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Pass LD 194

Sen. Rick Bennett’s bill, LD 194, designed to prohibit businesses owned by foreign governments from lobbying, should pass without a second thought.

The reason is that, although Hydro-Quebec brought the Maine legal loophole to our attention, allowing foreign intervention by a foreign government in a Maine referendum places Mainers in a defensive position against a well-funded entity. While testimony on the bill centered on the issue of the current New England Clean Energy Connect powerline, the issue is much bigger and I thank Quebec for bringing it to our attention.

Not passing this bill sets precedent for any country in a similar position to lobby for their cause. Please note that this bill only affects businesses owned by a government and does not affect so many of the good investments private businesses headquartered in other countries have made in Maine.

In review of the current world situation, are there countries that people would not like to see using this same loophole? Yes, there is a laundry list of them — and by not fixing this loophole now, we will be giving them all a green light to abuse the referendum process.

Unintended consequences need review in many lights. Imagine the thoughts of the veterans that we honored over Memorial Day weekend if they knew that the Maine Legislature openly supported foreign governments competing with Mainers for the direction of Maine issues. People should contact their legislators today and let them know they respect our democratic process and the price our veterans have paid for it.

Bob Haynes


Our COVID-19 story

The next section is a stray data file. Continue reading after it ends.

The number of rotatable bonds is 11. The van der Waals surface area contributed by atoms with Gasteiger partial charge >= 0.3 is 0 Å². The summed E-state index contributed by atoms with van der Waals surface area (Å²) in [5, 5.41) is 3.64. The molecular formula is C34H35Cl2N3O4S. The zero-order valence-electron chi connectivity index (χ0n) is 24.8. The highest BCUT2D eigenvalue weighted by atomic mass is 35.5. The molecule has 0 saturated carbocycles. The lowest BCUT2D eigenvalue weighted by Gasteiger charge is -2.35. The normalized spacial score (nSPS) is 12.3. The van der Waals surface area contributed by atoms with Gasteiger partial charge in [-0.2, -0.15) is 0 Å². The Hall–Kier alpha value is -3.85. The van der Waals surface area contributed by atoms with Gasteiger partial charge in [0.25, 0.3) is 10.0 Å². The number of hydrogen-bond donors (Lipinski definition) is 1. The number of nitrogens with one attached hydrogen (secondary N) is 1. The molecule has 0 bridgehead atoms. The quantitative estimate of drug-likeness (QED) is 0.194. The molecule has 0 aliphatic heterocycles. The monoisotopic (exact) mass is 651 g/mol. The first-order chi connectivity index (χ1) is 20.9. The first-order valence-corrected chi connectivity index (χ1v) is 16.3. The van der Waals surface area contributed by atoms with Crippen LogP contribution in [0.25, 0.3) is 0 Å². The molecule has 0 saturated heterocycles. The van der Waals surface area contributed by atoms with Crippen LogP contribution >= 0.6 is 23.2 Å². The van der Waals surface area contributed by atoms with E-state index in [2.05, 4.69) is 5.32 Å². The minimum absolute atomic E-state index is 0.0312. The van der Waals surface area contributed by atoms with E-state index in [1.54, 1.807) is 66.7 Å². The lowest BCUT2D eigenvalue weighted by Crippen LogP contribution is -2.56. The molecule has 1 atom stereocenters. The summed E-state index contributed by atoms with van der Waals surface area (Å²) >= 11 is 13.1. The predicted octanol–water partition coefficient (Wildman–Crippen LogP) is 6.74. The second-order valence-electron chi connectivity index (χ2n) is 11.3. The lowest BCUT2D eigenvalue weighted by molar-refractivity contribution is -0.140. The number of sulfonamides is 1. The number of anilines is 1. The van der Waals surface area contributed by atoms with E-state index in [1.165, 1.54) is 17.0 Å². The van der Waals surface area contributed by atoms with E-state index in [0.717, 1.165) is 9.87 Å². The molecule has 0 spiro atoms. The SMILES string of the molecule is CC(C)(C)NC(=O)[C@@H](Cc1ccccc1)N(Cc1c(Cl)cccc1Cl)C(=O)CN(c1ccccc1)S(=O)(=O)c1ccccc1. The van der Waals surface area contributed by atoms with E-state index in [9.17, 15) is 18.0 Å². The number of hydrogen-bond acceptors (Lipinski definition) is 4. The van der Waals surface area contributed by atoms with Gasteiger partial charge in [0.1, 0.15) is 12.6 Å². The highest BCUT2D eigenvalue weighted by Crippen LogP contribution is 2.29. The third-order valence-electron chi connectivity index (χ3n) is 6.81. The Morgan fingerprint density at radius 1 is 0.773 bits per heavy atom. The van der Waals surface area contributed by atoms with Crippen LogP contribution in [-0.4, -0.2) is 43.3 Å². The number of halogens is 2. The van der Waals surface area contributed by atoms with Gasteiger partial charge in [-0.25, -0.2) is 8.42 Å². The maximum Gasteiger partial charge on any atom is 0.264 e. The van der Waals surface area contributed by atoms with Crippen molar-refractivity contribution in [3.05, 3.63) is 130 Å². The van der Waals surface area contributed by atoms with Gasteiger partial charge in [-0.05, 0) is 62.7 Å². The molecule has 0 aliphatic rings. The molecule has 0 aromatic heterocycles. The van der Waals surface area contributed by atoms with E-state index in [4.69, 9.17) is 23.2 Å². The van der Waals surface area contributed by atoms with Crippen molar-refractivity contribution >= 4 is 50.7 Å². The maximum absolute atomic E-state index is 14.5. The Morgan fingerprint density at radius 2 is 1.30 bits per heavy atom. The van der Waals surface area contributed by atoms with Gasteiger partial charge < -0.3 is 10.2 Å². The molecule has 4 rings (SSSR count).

Regarding COVID-19: My family can personally attest to the fact that the vaccinations are good but do not offer 100 percent protection. This is what we all were told, which makes sense. Please, everyone, don’t let your guard down by relaxing on the safety measures we all know are helping to slow down the spread of this virus.

Our family of three has been very careful throughout the pandemic. My husband and I got a Johnson & Johnson vaccination the first week of April, and our daughter received her first Moderna shot in mid May. Guess what? Two of us got COVID!

We initially were shocked, but we realize our symptoms and the duration of our illness so far have been greatly diminished. We have the vaccination to thank for that. Still, we had our share of sickness and were down for the count for a week and a half.

To all unvaccinated folks out there: I beg you, please don’t play with your health and that of others, please get vaccinated!

Janet Bouchard

South Thomaston

A just cause

John M. Crisp’s June 8 column in the BDN “Time for a better national motto” raises the question of the source and intent of the American motto “In God we trust.” He says “it’s presumptuous to make such an assertion of trust on behalf of an entire nation.”

I think the motto might have originated in the final verse of our national anthem ” The Star-Spangled Banner,” written in 1814 by Francis Scott Key as the War of 1812 neared its end. Probably most Americans are unaware that the anthem has four verses, as only the first is sung publicly. Here is the fourth and last verse:

“O thus be it ever when freemen shall stand between their loved homes and the war’s desolation. Blessed with victory and peace, may the heaven-rescued land praise the Power that hath made and preserved us a nation! Then conquer we must, when our cause it is just, and this be our motto: In God is our trust. And the Star-Spangled Banner in triumph shall wave o’er the land of the free and the home of the brave.”

Key was thanking God for rescuing and preserving the United States in two wars with Great Britain. But he seems to imply that to have confidence that we will prevail with divine aid in an armed conflict, we must have a just cause.

Karl K. Norton